Driven by foreign demand, a surge in West Texas oil production is having adverse effects on the local populace, and contributes to climate change at a crucial moment.
Given the grim IPCC climate change report that's been making the rounds lately, it's a special irony that in certain parts of the world, oil extraction is booming. West Texas is one of those places, report Kiah Collier, Jamie Smith Hopkins, and Rachel Leven.
They write, "What's happening is unprecedented. In December, companies in the Permian Basin — an ancient, oil-rich seabed that spans West Texas and southeastern New Mexico — were producing twice as much oil as they had four years earlier, during the last boom. Forecasters expect production to double again by 2023. Texas Gov. Greg Abbott and others say the drilling spree is ushering in a new era of American energy independence, but American demand isn't driving it. Foreign demand is."
The piece looks at some of the local pollution issues the industry is contributing to, and the state's patchy regulatory environment. "The U.S. just surpassed Russia as the world's top oil producer. The International Energy Agency predicts that American oil — most of it from the Permian — will account for 80 percent of the growth in global supply over the next seven years. That's bringing big profits to oil companies as well as lung-searing pollution to places where drilling has skyrocketed, while threatening to exacerbate climate change."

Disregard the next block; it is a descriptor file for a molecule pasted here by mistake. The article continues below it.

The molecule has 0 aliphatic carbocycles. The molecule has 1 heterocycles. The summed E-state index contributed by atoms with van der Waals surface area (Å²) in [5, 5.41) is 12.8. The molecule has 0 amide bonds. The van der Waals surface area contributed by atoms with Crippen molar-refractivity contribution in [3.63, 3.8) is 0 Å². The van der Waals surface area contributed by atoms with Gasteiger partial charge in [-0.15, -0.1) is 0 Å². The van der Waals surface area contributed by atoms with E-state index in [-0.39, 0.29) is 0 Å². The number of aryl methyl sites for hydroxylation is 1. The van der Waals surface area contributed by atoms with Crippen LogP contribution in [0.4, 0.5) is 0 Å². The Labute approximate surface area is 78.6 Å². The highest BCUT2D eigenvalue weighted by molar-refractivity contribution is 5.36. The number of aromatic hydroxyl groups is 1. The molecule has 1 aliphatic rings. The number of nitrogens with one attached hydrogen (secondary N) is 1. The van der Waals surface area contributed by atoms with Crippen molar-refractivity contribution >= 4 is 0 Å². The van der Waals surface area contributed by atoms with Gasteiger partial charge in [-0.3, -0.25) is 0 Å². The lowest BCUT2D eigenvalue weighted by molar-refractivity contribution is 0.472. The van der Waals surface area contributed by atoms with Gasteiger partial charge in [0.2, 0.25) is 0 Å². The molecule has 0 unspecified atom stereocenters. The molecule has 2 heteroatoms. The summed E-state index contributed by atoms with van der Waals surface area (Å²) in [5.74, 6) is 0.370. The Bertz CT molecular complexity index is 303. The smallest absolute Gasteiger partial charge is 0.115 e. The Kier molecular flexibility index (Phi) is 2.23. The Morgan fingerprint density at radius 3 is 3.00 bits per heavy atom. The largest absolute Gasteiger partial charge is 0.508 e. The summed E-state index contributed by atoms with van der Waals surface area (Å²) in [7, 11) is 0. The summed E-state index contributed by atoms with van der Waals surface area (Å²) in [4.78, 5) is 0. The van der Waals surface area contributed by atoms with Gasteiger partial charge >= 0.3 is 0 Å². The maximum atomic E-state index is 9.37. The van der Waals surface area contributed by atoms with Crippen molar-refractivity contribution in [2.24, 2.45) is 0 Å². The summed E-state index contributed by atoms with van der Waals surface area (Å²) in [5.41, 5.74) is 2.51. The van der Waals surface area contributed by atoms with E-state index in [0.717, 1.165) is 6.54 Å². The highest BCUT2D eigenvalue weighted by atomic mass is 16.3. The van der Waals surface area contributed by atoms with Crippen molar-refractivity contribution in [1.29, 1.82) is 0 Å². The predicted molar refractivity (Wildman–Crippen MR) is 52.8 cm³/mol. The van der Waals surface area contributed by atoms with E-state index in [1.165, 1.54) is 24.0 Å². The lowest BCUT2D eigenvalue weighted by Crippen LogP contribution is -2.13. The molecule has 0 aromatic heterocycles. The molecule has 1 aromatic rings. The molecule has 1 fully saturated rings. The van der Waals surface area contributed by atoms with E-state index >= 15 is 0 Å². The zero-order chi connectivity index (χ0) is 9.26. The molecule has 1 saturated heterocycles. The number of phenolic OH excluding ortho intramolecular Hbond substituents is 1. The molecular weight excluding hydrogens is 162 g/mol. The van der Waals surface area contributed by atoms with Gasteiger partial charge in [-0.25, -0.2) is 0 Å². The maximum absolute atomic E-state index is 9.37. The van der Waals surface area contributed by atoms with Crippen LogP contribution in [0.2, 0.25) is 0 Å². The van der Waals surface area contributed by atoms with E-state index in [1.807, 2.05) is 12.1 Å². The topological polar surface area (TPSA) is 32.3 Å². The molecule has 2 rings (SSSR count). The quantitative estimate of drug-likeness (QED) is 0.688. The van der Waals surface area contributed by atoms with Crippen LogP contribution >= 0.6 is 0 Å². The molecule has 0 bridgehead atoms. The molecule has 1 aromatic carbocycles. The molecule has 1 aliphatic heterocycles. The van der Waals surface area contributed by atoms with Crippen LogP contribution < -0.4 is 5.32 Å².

While the boom has brought profits and high wages to some, it's also wearing down local infrastructure and casting the region into the role of an "extraction colony" for the world's oil.
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